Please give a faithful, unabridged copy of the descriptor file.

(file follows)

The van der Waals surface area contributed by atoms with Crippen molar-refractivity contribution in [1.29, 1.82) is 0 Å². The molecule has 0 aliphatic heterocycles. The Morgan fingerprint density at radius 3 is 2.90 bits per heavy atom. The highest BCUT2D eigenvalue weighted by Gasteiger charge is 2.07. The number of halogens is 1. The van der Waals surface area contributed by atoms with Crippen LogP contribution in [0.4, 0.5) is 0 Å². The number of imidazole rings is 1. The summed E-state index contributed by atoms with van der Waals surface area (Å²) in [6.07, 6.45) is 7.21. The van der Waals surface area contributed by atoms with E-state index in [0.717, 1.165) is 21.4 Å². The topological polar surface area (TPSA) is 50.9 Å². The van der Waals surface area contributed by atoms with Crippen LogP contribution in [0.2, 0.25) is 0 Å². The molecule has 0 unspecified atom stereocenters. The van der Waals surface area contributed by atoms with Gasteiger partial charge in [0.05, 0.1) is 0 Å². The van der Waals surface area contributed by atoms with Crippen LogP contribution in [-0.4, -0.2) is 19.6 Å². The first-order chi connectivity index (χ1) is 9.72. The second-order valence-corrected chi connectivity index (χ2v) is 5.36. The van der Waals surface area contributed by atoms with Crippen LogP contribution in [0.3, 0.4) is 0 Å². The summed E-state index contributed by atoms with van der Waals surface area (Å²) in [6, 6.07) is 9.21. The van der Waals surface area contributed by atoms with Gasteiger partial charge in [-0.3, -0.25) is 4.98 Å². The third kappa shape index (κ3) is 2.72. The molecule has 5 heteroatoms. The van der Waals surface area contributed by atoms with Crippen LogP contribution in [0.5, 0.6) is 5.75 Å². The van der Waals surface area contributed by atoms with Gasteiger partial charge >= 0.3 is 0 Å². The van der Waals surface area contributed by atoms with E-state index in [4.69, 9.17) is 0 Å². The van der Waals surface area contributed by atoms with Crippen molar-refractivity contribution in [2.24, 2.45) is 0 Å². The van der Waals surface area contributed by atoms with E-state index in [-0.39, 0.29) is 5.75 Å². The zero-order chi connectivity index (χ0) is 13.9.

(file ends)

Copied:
The van der Waals surface area contributed by atoms with Crippen molar-refractivity contribution in [1.29, 1.82) is 0 Å². The molecule has 0 aliphatic heterocycles. The Morgan fingerprint density at radius 3 is 2.90 bits per heavy atom. The highest BCUT2D eigenvalue weighted by Gasteiger charge is 2.07. The number of halogens is 1. The van der Waals surface area contributed by atoms with Crippen LogP contribution in [0.4, 0.5) is 0 Å². The number of imidazole rings is 1. The summed E-state index contributed by atoms with van der Waals surface area (Å²) in [6.07, 6.45) is 7.21. The van der Waals surface area contributed by atoms with E-state index in [0.717, 1.165) is 21.4 Å². The topological polar surface area (TPSA) is 50.9 Å². The van der Waals surface area contributed by atoms with Crippen LogP contribution in [0.2, 0.25) is 0 Å². The molecule has 0 unspecified atom stereocenters. The van der Waals surface area contributed by atoms with Gasteiger partial charge in [0.05, 0.1) is 0 Å². The van der Waals surface area contributed by atoms with Crippen LogP contribution in [-0.4, -0.2) is 19.6 Å². The first-order chi connectivity index (χ1) is 9.72. The second-order valence-corrected chi connectivity index (χ2v) is 5.36. The van der Waals surface area contributed by atoms with Crippen LogP contribution in [0.3, 0.4) is 0 Å². The summed E-state index contributed by atoms with van der Waals surface area (Å²) in [6, 6.07) is 9.21. The van der Waals surface area contributed by atoms with Gasteiger partial charge in [-0.3, -0.25) is 4.98 Å². The third kappa shape index (κ3) is 2.72. The molecule has 5 heteroatoms. The van der Waals surface area contributed by atoms with Crippen LogP contribution in [0.5, 0.6) is 5.75 Å². The van der Waals surface area contributed by atoms with Gasteiger partial charge >= 0.3 is 0 Å². The van der Waals surface area contributed by atoms with E-state index in [4.69, 9.17) is 0 Å². The van der Waals surface area contributed by atoms with Crippen molar-refractivity contribution in [2.24, 2.45) is 0 Å². The van der Waals surface area contributed by atoms with E-state index in [-0.39, 0.29) is 5.75 Å². The zero-order chi connectivity index (χ0) is 13.9.